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Communicative Competence and AAC

Updated: Jun 6, 2023

AAC is not magic or a quick-fix. By just presenting an AAC system to an individual does not ensure their ability to be effective in communicating using that system. According to Light (1989), communicative competence requires integration of knowledge, strategies, and skills across four interrelated domains: linguistic, operational, social, and strategic. The linguistic and operational domains provide the tools for communication while the social and strategic domains are related to the actual use of these tools in communicative interactions.

Linguistic Domain:

  • This domain is related to an individual's efficiency as both a listener and a communicator. AAC users must develop skills in the language code of the AAC system they are using including skills in the content, form, and use of AAC symbols (Beukelman & Light, 2020).

  • This can include the use of symbol-based communication systems as well as the use of text-based communication systems.

  • Goal example for intervention targeting this domain: "Patient will demonstrate use of AAC system to answer simple where questions on 7/10 attempts"

Operational Domain:

  • This domain is related to the strategies and skills in the operation and/or production of AAC. This includes skills to produce hand/body positions/movements for gestures, signs, or other forms of unaided communication, skills for access to an aided AAC system (e.g., direct selection with a finger, eye gaze, scanning), and skills to navigate and operate aided AAC systems effectively and efficiently (Light & McNaughton, 2014).

  • Goal example for intervention targeting this domain: "Patient will use switch to initiate scanning on their AAC system on 7/10 attempts"

Social Domain:

  • The social domain relates to an AAC user's ability to effectively communicate with others. Competence in this domain requires both sociolinguistic skills and sociorelational skills (Light & McNaughton, 2014). Sociolinguistic skills refer to skills such as communicative turn-taking, topic maintenance, and initiating conversation while sociorelational skills refer to interpersonal aspects of communication such as active participation in conversation (Light & McNaughton, 2014).

  • Goal example for intervention targeting this domain: "Patient will use AAC system to greet peers by name during morning classroom routine on 7/10 attempts"

Strategic Domain:

  • The strategic domain relates to an individual's ability to overcome the different limitations of AAC. This may include environmental barriers or restrictions of AAC systems (Light & McNaughton, 2014).

  • It's important for AAC users to develop strategies to use in these situations for them to overcome these limitations.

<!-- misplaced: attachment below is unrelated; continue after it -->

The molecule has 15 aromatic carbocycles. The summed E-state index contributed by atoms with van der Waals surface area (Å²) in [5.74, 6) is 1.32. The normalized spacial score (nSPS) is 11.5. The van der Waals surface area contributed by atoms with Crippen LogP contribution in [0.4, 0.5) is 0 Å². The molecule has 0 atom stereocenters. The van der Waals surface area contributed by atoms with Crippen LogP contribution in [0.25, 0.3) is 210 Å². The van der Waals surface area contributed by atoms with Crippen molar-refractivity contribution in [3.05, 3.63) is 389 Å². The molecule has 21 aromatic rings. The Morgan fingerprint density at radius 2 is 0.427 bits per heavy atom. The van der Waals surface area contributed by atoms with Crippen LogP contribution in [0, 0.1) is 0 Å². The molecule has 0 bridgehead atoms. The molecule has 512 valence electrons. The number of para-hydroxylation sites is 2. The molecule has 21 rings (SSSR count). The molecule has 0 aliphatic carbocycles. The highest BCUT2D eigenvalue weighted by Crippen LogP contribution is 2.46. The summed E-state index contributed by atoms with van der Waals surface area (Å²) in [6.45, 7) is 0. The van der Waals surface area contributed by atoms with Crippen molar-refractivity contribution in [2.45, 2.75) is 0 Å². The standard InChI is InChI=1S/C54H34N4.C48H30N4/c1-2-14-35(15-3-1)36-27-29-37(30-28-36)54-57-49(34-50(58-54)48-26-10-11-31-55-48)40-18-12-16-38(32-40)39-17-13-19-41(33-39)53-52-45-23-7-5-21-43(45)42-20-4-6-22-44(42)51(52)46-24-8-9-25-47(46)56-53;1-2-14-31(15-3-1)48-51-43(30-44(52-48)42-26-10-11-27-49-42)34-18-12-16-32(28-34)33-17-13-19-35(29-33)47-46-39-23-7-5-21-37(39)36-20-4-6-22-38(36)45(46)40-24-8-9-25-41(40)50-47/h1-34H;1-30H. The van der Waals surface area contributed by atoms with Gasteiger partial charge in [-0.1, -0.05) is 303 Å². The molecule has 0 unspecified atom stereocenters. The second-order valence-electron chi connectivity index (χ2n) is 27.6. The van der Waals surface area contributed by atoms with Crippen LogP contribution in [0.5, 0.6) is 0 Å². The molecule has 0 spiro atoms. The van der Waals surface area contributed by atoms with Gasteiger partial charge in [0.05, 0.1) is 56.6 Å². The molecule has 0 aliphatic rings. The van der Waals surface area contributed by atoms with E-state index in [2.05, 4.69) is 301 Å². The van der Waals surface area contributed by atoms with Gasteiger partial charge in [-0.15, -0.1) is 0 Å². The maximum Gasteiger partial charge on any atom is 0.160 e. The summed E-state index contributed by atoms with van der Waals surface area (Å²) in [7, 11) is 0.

• Goal example for intervention targeting this domain: "Patient will ask communication partner to predict words as he/she spells using alphabet supplementation board to accelerate his/her rate of communication"

Light (2003) expanded the definition of communicative competence suggesting that a variety of psychosocial factors impact the attainment of communicative competence.

Psychosocial Domain:

  • According to Light (2003), this domain has many different factors including motivation, attitude, confidence, and resilience as well as barriers and supports in the AAC user's environment.

  • It's important that AAC users have the opportunity to have many different positive and successful communication encounters to build their motivation for obtaining communicative competence (Light & McNaughton, 2014). We as clinicians must set-up scenarios where AAC users can have the opportunity to engage in these positive experiences!

For an individual to obtain communicative competence, they must learn to integrate skills across all of these domains with various communication partners and across environments (Beukelman & Light, 2020).


  • Beukelman, D. R., & Light, J. C. (2020). Augmentative & alternative communication: Supporting children and adults with complex communication needs. Brookes.

  • Light, J. (1989). Toward a definition of communicative competence for individuals using augmentative and alternative communication systems. Augmentative and Alternative Communication, 5, 137-144.

  • Light, J. (2003). Shattering the silence: Development of communicative competence by individuals who use AAC. In J.C. Light, D.R. Beukelman, & J. Reichle (Eds.), Communicative competence for individuals who use AAC: From research to effective practice (pp. 3-38). Baltimore, MD: Paul H. Brookes.

  • Light, J., & McNaughton, D. (2014). Communicative competence for individuals who require augmentative and alternative communication: A new definition for a new era of communication? Augmentative and Alternative Communication, 30(1), 118.

Katie Threlkeld, M.S., CCC-SLP is a licensed, ASHA-certified speech-language pathologist and the Educational Program Developer at Forbes AAC. She has over eight years of experience in AT and AAC assessment and treatment with both the pediatric and adult populations. Katie has presented at the state and national level on AAC topics and she has University teaching experience at the undergraduate and graduate level.

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